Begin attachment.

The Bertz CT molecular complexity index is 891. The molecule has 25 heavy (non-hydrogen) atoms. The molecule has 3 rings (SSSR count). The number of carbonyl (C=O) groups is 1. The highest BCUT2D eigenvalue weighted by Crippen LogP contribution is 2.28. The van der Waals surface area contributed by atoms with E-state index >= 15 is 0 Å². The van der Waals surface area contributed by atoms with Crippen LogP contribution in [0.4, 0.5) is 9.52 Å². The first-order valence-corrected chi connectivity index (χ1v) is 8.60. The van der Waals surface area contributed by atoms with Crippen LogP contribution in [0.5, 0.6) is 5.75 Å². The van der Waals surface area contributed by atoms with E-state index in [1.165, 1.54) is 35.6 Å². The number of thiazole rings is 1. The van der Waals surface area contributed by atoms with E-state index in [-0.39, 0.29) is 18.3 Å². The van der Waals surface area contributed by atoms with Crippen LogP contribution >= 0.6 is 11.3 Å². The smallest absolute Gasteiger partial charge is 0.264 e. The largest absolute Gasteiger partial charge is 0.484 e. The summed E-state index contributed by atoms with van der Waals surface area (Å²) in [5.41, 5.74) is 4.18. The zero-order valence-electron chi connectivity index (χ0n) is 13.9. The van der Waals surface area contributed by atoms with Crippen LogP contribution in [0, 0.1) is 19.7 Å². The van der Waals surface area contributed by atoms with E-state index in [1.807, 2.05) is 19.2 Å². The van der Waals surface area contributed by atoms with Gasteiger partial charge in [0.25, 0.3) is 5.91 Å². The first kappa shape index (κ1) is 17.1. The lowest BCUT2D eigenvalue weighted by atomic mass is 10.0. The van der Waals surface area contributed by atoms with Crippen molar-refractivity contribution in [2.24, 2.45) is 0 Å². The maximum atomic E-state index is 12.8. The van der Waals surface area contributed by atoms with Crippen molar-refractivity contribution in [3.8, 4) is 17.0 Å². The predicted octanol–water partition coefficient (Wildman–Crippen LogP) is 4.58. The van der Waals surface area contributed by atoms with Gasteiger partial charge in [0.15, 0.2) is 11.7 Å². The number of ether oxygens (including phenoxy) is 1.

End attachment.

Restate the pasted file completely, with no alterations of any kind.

The Bertz CT molecular complexity index is 891. The molecule has 25 heavy (non-hydrogen) atoms. The molecule has 3 rings (SSSR count). The number of carbonyl (C=O) groups is 1. The highest BCUT2D eigenvalue weighted by Crippen LogP contribution is 2.28. The van der Waals surface area contributed by atoms with E-state index >= 15 is 0 Å². The van der Waals surface area contributed by atoms with Crippen LogP contribution in [0.4, 0.5) is 9.52 Å². The first-order valence-corrected chi connectivity index (χ1v) is 8.60. The van der Waals surface area contributed by atoms with Crippen LogP contribution in [0.5, 0.6) is 5.75 Å². The van der Waals surface area contributed by atoms with E-state index in [1.165, 1.54) is 35.6 Å². The number of thiazole rings is 1. The van der Waals surface area contributed by atoms with E-state index in [-0.39, 0.29) is 18.3 Å². The van der Waals surface area contributed by atoms with Crippen LogP contribution >= 0.6 is 11.3 Å². The smallest absolute Gasteiger partial charge is 0.264 e. The largest absolute Gasteiger partial charge is 0.484 e. The summed E-state index contributed by atoms with van der Waals surface area (Å²) in [5.41, 5.74) is 4.18. The zero-order valence-electron chi connectivity index (χ0n) is 13.9. The van der Waals surface area contributed by atoms with Crippen LogP contribution in [0, 0.1) is 19.7 Å². The van der Waals surface area contributed by atoms with E-state index in [1.807, 2.05) is 19.2 Å². The van der Waals surface area contributed by atoms with Gasteiger partial charge in [0.25, 0.3) is 5.91 Å². The first kappa shape index (κ1) is 17.1. The lowest BCUT2D eigenvalue weighted by atomic mass is 10.0. The van der Waals surface area contributed by atoms with Crippen molar-refractivity contribution in [2.24, 2.45) is 0 Å². The maximum atomic E-state index is 12.8. The van der Waals surface area contributed by atoms with Crippen molar-refractivity contribution in [3.8, 4) is 17.0 Å². The predicted octanol–water partition coefficient (Wildman–Crippen LogP) is 4.58. The van der Waals surface area contributed by atoms with Gasteiger partial charge in [0.15, 0.2) is 11.7 Å². The number of ether oxygens (including phenoxy) is 1.